By the way you should have received an email from me concerning the test release for Quest3D5 check it out because there are several improvements in the shader department.

You can do instancing now for example Cheesy Also new is the way the compiler reports warnings and we increased the size of the compiler window.

This is a closed beta by the way so don't ask for access everyone! The final will be released soon enough.

Instancing works by creating a second ObjectData which contains an array of matrices so each instance has it's own matrix.  It's the fastest way to render many objects at once. Although you have only one matrix you can pack imformation to store more than just a location. For example we stored position and a heading so we had 12 values left for other information like color or an animation offset.
February 29, 2012, 01:27:37 am
Instancing works by creating a second ObjectData which contains an array of matrices so each instance has it's own matrix.  It's the fastest way to render many objects at once. Although you have only one matrix you can pack imformation to store more than just a location. For example we stored position and a heading so we had 12 values left for other information like color or an animation offset.

Sounds great!!  Will you be able to add/change/remove matrices in run time?
February 29, 2012, 10:13:11 am
Sounds great!!  Will you be able to add/change/remove matrices in run time?

No you can't because it's essentially a second vertex buffer containing the unique data for each instance. So, you will need to recreate this buffer when you want to change it. It works with a for-loop and with each iteration you add one instance to the list. Works great for drawing things like rocks, grass and trees though.

Remember that any communication between the GPU and CPU dramatically reduces performance. This means that when you want to render pieces of grass for example you can generate the instances with an initialization step so you can tweak the number of grass objects but during rendering you should avoid operations like this. To dynamically render grass objects around the camera it's best to calculate their positions in the vertex shader.

In your application you should create an OOInstancelist containing all the instances and then create a "generatemesh" function or something like that which cycles trough your OOInstancelist and updates the mesh.
February 29, 2012, 10:27:47 am
Is there any example of this instancing pipeline in RC? I did not find any.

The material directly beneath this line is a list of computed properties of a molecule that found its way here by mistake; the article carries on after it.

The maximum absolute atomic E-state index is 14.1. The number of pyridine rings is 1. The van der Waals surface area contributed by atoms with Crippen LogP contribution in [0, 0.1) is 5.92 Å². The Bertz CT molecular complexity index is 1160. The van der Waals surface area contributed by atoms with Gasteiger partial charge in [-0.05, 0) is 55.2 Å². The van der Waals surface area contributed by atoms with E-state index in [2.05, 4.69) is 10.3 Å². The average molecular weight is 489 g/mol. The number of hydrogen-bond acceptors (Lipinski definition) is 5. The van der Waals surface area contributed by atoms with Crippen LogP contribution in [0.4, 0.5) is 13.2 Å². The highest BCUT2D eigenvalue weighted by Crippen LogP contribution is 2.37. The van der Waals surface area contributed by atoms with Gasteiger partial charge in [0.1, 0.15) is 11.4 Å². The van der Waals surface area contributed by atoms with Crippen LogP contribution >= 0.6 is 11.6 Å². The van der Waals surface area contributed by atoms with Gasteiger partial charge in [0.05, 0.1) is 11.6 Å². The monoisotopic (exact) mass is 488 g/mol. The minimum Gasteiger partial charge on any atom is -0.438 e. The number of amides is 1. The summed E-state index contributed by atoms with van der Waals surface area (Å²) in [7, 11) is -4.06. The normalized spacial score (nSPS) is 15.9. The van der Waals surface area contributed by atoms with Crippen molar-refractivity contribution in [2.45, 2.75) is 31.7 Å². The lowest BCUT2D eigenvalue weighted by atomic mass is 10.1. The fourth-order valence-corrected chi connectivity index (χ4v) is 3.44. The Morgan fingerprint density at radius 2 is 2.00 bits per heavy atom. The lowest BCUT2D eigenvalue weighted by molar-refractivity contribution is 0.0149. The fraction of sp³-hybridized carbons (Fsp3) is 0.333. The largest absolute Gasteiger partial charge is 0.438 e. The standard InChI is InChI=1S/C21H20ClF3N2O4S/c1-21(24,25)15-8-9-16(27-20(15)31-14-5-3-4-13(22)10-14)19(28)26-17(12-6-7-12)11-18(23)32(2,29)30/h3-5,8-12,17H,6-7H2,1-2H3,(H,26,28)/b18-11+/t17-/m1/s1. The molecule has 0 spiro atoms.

ali-rahimi.net
February 29, 2012, 10:34:26 am
No you can't because it's essentially a second vertex buffer containing the unique data for each instance. So, you will need to recreate this buffer when you want to change it. It works with a for-loop and with each iteration you add one instance to the list. Works great for drawing things like rocks, grass and trees though.
Ah, ok. At first I assumed it would be a NaturePainter to hold the instances, but I guess that is not the case. Doesn't matter that much for me.

Are the primary and secondary ObjectData linked in any way or can you mix them however you want? (Draw multiple primary ObjectData's with the same secondary matrix list.)

And the biggest question of course. What is the speed difference? The instancing technique we had access to before was only useful for objects up to about 1000 triangles. I've also tried it for drawing simple grass planes, but it was faster to just send one huge block of grass to the GPU. Can I expect this technique to also improve performance when drawing 100.000 objects of 2 triangles or 2 objects of 100.000 triangles?
February 29, 2012, 10:51:10 am
Would the instancing being done through HLSL or do we have a set of channels for that (like nature painter)?

It seems time to start learning HLSL...
February 29, 2012, 10:56:11 am
Would the instancing being done through HLSL or do we have a set of channels for that (like nature painter)?

It seems time to start learning HLSL...

In HLSL you won't notice anything about HLSL. For the vertex shader it's just like having one huge mesh containing all instances. Sometimes you want HLSL to be aware of the instances though so we store an instance index for each instance. In the vertex shader we read this index so we know which index we are dealing with.